Why TSC Should End Teachers’ Delocalization
The Teachers’ Service Commission (TSC) delocalization policy has always been a contentious issue.
TSC has been posting teachers from county to county in what it terms an effort to achieve better service delivery in the education sector.
Families have been affected by the distance separation caused by delocalization, which is not only demoralizing but emotionally draining.
Some teachers claim the conditions in which they have been stationed are not conducive to transporting children.
One is forced to leave them with a housekeeper or parents, who aging and dealing with their own issues, adding to the already burdened parent.
Delocalisation brings with it a slew of new challenges. Some of these areas are so remote that even finding a matatu can be difficult.
A teacher must incur significant transportation costs before arriving at his or her workplace.
The challenge of obtaining food is also present. Locals who are well-adapted to the terrain are needed for these schools.
In terms of finances, the couples are in two different counties that are not theirs.
Each must pay for their own home, food, and fuel. On one end, one pays, and the other pays as well.
It’s as if you have four houses to cater to because you also cater to the children’s needs while they’re at their grandmother’s house, as well as the necessities of your actual home.
Who is going to save the Kenyan teacher?
The reason for halting this delocalization is that it has resulted in family breakdowns.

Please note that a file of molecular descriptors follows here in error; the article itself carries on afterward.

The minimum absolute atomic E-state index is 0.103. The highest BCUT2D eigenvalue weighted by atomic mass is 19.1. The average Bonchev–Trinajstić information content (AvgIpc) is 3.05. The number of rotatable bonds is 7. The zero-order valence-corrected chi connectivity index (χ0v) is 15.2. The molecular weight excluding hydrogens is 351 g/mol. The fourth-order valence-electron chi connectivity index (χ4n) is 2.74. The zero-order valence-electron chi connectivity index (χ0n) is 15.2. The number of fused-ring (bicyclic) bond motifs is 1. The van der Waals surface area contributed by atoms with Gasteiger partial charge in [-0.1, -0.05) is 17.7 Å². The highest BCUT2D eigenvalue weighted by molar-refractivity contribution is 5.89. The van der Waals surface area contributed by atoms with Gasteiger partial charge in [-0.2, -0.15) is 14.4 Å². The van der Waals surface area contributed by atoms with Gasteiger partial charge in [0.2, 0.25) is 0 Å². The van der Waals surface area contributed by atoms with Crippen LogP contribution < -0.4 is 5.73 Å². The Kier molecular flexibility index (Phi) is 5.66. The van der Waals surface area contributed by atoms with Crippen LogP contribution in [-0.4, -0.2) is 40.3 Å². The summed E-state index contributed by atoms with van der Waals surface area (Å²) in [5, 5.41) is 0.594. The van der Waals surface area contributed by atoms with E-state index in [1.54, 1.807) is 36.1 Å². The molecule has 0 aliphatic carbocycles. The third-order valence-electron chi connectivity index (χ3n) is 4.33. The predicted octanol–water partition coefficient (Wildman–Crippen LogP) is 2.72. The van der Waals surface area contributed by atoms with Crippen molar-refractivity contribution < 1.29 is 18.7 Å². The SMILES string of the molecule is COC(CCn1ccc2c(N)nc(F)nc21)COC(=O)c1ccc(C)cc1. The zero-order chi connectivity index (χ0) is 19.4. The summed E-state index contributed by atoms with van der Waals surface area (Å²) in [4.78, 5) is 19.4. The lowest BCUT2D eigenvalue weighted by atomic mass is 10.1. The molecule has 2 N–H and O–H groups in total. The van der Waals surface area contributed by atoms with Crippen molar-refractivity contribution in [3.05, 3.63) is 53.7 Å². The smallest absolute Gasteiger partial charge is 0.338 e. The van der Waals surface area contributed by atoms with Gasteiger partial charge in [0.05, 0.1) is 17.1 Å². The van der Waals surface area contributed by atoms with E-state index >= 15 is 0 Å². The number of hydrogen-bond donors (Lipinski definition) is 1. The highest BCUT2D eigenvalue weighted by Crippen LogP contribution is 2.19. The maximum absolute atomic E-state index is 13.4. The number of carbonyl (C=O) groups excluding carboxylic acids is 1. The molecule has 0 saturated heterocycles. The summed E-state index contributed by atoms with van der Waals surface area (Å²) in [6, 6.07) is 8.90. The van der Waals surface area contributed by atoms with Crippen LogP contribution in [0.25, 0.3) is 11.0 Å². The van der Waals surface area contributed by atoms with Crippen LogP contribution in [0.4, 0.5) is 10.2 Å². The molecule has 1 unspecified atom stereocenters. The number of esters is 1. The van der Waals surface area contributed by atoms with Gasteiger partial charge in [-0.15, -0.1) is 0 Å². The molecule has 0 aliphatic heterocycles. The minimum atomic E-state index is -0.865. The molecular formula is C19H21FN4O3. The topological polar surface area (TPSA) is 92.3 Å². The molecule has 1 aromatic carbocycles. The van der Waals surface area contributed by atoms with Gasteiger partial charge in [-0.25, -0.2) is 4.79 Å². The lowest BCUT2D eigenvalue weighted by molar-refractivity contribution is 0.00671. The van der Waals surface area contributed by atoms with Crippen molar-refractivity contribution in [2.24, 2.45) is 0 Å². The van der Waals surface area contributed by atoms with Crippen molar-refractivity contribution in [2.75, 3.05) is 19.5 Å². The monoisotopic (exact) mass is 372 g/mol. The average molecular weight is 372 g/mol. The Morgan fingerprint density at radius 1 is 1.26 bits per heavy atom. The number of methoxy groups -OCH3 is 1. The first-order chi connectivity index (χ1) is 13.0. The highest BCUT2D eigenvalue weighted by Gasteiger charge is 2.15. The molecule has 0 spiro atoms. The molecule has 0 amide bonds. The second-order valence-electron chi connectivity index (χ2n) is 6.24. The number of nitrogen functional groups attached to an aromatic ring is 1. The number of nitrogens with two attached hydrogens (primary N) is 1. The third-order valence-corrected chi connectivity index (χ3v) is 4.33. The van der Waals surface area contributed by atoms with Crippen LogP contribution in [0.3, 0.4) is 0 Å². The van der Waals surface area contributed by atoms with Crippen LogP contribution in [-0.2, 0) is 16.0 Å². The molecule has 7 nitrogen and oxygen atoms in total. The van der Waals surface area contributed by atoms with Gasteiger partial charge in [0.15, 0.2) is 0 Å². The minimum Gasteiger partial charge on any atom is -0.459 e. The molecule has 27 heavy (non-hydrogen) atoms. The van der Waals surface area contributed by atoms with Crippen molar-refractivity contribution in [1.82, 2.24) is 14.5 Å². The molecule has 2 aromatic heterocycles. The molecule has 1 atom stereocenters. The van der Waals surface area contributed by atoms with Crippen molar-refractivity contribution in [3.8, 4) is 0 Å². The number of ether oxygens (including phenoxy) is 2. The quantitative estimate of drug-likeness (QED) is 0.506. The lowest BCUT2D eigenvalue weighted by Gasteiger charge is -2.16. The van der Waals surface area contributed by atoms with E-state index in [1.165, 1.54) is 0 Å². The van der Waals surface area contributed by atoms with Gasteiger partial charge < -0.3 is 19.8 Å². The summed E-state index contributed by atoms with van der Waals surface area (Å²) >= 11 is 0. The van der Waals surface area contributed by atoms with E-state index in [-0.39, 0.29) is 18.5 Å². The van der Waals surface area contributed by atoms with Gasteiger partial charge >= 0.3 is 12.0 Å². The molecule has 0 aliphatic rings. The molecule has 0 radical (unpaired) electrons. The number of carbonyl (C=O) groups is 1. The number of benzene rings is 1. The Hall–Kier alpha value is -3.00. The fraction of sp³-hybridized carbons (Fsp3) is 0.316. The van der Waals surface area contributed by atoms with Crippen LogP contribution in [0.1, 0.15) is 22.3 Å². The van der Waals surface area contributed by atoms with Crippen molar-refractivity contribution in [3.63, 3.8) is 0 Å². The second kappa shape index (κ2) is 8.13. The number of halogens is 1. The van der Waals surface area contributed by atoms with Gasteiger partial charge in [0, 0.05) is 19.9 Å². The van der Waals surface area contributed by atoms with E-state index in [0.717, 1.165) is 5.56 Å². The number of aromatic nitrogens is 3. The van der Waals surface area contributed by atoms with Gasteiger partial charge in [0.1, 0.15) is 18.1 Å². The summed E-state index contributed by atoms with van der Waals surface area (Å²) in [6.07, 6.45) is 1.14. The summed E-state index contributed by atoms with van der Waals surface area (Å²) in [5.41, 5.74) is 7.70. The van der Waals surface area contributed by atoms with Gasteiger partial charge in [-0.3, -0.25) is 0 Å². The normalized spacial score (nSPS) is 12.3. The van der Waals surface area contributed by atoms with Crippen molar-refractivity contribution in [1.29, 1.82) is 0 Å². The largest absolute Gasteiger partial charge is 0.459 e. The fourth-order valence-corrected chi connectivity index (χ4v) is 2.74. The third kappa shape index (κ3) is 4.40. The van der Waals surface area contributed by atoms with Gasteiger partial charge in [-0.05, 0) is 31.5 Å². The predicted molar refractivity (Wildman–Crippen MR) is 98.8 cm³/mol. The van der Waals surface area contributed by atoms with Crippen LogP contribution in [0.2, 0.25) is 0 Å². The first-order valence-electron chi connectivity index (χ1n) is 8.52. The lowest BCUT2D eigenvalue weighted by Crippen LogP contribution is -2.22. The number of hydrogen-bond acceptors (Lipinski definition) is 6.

Consider a situation in which the husband is assigned to Narok and the wife is assigned to Nairobi County.
The closing days are only five days. What will keep this couple from succumbing to temptation? Remember, this is a young family with one or two children.
These small children are left with relatives and do not receive the parental love that they require at such a young age.
Because of these constraints, the teacher has become frustrated, weary, and desperate.
Teachers have lost their entire meaning and have extinguished the passion they once had.
Depression has now become the norm. One thing leads to another. As expenses mount, one takes out a loan, you keep topping up, and then, alas!
A payslip is a negative number. Suicide may result because no parent can bear the thought of their child going without the necessities.
Last but not least, the children at these schools face a variety of challenges. Teachers who are not natives may be unaware of their students’ problems at home.
Some are chronic absentees, but the teachers have no idea where they live. As a result, they are unable to provide any tangible follow-up.
It is beneficial for them to have local teachers who thoroughly understand them.
Finally, when the benefits and drawbacks of delocalization are considered, the latter outweighs the former.
The government was attempting to bring about national cohesion, but at what cost? It is past time to do something to restore sanity to the teaching profession.
It is a watershed moment for Kenyans to rethink the education system in order to persuade the national government to provide equitable quality education and lifelong learning for all.
The Education Reforms Task Force is now in action, with a clear mandate that includes a study of all laws governing the basic education sub-sector as well as recommendations for legislation review in order to address duplication, ambiguities, and improve linkages.